This first example highlights what I mentioned above about what led me to start batching results. In this case I ran 3500 samples from each branch, sampling all 3500 times for the first test group, then all of them for the next test group, and then finally all of them for the last test group. Although each test group experiences periods of unexpectedly fast response times, the red group appears to experience it more.

Changing to batching makes it clear in the raw data graph that although we still see the nondeterministic effects of the server environment, those effects are impacting each test group approximately equally. It’s precisely because that server environment changes on a timescale much slower than each individual test that when the test runs has an outsized impact on its result.

A second example illustrates another reason that viewing the raw data is so important. During one experimental run there was a period in which requests completed in one tenth of the time that they normally did, and that’s strikingly obvious here. It’s obvious that these fast requests were wrong too, but I don’t know why because I didn’t also save the HTML responses with each sampling. I assumed it was possibly returning an error page for an unexpected reason, or was perhaps related to WP-Cron – this was before I started disabling WP-Cron.

For data like this I generally throw it out. I may restart the experiment or I may cut out that data from my analysis. R makes this easy to do, specifically with the dplyr library. It can be used anywhere a dataframe is used.

> library(dplyr)
> ggplot(filter(data, value > 200), …) + geom_point(…)

> sd(filter(data, branch == 'rc1')$value)
[1] 19.97622

It is sometimes useful to compare the data in different ways. For one experiment I was curious about what I saw and so I plotted the samples after sorting them by value. The ggplot2 library also provides for easy faceting to show data next to each other instead of on top of each other. It’s a wonderful library that makes for quick interactive plotting with high quality plots.

> ggplot(data, …) + geom_point(…) + scale_y_log10() + facet_wrap( branch ~ . )

There’s also facet_grid() for more directly arranging plots in rows and columns.

These plots show a clear bimodal distribution of requests. Most requests are fast, taking less than 100ms to complete, but a steady stream of those requests take around 500ms. In this experiment, those slow requests were the very first requests to hit the server after switching branches and resetting the database. Exploring the data like this led me to understand that there are at least two kinds of requests and I’ve been calling them primed and un-primed requests. I don’t know why the first request takes a factor of ten times as much time to respond, but it’s evident that something is doing that.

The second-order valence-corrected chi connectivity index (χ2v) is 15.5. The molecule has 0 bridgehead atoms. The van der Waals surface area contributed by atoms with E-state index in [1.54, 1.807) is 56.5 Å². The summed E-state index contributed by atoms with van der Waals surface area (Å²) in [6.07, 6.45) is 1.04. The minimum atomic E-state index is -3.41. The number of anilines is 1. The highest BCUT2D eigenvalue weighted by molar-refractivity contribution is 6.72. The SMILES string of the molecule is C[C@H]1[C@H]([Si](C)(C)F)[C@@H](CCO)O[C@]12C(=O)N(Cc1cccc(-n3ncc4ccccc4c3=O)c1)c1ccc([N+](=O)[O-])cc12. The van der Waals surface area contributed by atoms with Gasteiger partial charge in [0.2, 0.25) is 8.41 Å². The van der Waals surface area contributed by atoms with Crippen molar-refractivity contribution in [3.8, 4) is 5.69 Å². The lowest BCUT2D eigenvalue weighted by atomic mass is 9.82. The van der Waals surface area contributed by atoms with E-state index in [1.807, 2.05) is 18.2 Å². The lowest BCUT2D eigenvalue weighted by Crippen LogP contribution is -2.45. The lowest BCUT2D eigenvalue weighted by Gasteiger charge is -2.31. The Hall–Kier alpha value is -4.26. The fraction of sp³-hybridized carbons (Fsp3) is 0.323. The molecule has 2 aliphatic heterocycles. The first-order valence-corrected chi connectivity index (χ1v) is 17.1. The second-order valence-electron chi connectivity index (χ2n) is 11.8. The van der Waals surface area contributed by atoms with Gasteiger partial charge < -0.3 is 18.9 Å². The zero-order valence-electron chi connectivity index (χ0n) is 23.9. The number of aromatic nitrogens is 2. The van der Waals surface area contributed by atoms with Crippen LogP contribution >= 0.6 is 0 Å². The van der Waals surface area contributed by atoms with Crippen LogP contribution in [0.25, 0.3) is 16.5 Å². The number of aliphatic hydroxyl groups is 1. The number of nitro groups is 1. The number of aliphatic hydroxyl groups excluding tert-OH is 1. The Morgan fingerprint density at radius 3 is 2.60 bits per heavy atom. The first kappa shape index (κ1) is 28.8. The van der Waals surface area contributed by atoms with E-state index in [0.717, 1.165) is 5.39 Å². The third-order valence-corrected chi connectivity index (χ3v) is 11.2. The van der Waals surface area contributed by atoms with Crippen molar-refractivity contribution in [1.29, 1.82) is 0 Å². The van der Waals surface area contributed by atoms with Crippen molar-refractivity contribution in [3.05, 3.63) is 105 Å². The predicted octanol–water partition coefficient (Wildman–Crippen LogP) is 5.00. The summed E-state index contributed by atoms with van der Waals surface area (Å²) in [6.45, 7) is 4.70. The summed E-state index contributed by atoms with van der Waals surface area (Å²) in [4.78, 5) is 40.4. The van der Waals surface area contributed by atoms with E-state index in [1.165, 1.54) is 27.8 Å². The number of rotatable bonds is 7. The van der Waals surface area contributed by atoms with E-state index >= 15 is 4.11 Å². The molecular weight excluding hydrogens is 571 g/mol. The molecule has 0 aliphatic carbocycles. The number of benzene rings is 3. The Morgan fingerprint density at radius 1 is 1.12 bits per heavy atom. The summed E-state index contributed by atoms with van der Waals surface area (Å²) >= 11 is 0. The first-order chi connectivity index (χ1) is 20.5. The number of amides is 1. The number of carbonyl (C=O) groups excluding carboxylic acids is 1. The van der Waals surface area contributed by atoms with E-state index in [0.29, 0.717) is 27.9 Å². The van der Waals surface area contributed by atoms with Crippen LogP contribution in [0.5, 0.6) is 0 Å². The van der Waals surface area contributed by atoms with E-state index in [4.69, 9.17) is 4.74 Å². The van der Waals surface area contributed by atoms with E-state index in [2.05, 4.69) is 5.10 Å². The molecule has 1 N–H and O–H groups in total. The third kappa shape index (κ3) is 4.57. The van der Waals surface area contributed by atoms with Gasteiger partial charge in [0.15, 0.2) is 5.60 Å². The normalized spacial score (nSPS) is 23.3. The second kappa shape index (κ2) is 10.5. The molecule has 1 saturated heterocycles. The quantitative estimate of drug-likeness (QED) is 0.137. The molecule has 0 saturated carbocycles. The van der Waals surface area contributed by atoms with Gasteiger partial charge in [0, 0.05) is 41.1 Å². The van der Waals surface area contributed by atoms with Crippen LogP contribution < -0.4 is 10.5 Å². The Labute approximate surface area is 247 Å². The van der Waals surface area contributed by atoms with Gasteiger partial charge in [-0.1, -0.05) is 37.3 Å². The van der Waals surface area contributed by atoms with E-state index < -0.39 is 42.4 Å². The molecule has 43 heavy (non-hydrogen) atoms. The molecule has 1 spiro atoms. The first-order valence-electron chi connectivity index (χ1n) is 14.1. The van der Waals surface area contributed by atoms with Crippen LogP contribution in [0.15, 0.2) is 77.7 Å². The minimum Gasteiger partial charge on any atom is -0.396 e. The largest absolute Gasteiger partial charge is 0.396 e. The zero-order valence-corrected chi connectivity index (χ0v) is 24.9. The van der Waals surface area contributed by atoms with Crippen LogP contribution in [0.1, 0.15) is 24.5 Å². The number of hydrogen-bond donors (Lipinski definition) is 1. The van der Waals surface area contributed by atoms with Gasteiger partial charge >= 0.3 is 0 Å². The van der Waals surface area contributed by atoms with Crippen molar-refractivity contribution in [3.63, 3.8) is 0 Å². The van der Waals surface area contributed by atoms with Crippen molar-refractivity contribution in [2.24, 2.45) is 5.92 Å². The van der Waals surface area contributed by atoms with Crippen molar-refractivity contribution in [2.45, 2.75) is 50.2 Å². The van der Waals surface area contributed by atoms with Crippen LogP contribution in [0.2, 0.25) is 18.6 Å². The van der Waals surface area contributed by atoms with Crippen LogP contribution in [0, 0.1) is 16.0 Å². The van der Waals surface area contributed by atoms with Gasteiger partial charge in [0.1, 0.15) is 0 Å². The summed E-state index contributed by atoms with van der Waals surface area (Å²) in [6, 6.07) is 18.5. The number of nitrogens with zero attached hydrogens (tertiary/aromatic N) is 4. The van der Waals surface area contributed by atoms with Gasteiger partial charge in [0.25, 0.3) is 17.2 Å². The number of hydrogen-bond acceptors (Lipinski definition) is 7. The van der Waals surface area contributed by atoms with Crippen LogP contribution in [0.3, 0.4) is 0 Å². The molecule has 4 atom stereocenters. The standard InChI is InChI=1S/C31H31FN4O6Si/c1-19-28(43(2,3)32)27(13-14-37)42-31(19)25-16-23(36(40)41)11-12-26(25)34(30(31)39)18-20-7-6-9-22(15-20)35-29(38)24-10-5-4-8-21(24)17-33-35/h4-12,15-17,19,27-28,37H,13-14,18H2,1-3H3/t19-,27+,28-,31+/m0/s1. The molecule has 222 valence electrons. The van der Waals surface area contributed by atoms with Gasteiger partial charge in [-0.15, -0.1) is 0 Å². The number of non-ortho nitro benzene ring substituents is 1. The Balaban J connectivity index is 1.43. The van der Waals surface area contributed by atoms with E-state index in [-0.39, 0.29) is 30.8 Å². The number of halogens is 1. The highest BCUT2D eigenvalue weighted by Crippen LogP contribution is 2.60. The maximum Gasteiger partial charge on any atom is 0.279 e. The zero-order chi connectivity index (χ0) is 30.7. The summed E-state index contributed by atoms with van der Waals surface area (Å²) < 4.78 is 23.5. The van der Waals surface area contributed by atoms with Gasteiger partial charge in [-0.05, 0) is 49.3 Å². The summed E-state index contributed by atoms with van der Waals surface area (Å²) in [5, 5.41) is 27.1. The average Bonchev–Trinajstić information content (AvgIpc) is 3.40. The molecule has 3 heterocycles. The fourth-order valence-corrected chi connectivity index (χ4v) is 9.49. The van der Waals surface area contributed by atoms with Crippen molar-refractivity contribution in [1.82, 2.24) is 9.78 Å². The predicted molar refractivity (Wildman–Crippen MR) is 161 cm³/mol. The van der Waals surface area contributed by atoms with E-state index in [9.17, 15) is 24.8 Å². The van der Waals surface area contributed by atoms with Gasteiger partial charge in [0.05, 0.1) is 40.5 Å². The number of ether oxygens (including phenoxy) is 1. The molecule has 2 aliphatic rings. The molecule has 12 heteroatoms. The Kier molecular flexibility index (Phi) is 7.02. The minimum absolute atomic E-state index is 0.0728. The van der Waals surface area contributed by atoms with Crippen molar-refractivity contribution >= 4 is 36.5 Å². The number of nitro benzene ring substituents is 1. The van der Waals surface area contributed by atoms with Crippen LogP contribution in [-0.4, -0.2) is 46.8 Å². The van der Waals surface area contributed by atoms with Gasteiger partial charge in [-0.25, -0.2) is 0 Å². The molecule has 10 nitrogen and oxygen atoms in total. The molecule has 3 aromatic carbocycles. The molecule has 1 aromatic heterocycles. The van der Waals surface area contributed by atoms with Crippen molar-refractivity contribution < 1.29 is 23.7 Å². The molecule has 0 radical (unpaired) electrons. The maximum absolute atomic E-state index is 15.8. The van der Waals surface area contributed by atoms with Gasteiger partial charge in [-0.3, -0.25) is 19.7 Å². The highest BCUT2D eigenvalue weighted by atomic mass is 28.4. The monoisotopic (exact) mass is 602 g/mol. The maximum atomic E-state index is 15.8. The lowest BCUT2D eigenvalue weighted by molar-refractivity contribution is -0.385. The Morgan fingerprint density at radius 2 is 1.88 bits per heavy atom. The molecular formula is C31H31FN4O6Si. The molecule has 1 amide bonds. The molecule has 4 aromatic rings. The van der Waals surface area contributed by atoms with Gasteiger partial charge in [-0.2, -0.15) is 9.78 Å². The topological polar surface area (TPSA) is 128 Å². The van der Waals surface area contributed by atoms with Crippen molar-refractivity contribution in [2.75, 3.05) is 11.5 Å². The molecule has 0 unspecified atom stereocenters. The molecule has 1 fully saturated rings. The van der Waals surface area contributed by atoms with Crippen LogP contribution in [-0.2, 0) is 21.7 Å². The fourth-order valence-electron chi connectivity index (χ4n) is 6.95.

There’s another interesting spike in this data for the rc1 and wp632 plots that doesn’t appear in the other test groups. I didn’t have an explanation for that here, but it’s worth pointing out that when we explore raw data and something stands out, it doesn’t always mean that the testing environment has introduced bias. It could be that there was some transient server spike that slowed down the requests, or it could also be that something triggered a behavior that isn’t triggered in the other test groups, perhaps the caching or recaching of some asset or computation.

With everything I’ve learned about WordPress performance in the past few weeks, I have grown skeptical of benchmark results that are sampled across short periods of time. Viewing the raw data like this has demonstrated on multiple occasions that sometimes there are abnormalities that occur on hour timescales, and unless the testing has captured enough data to span multiple hours, there’s a real risk that abnormality unduly influences the results.

Compare distributions with statistical methods

I’ll admit that I take a lazy approach at this stage because I find the ggstatsplot library too convenient. It’s lazy because I’m leaning on numbers I don’t understand, but the ggbetweenstats() function does a number of things really well and so I use it.

  • It generates violin plots of each test group so that the shape and distribution in each group is evident when comparing aggregate measures like average or median. Highly skewed or multi-modal distributions can render those aggregate measures useless: as they say, with one hand on fire and another frozen, on average one’s hands are comfortable.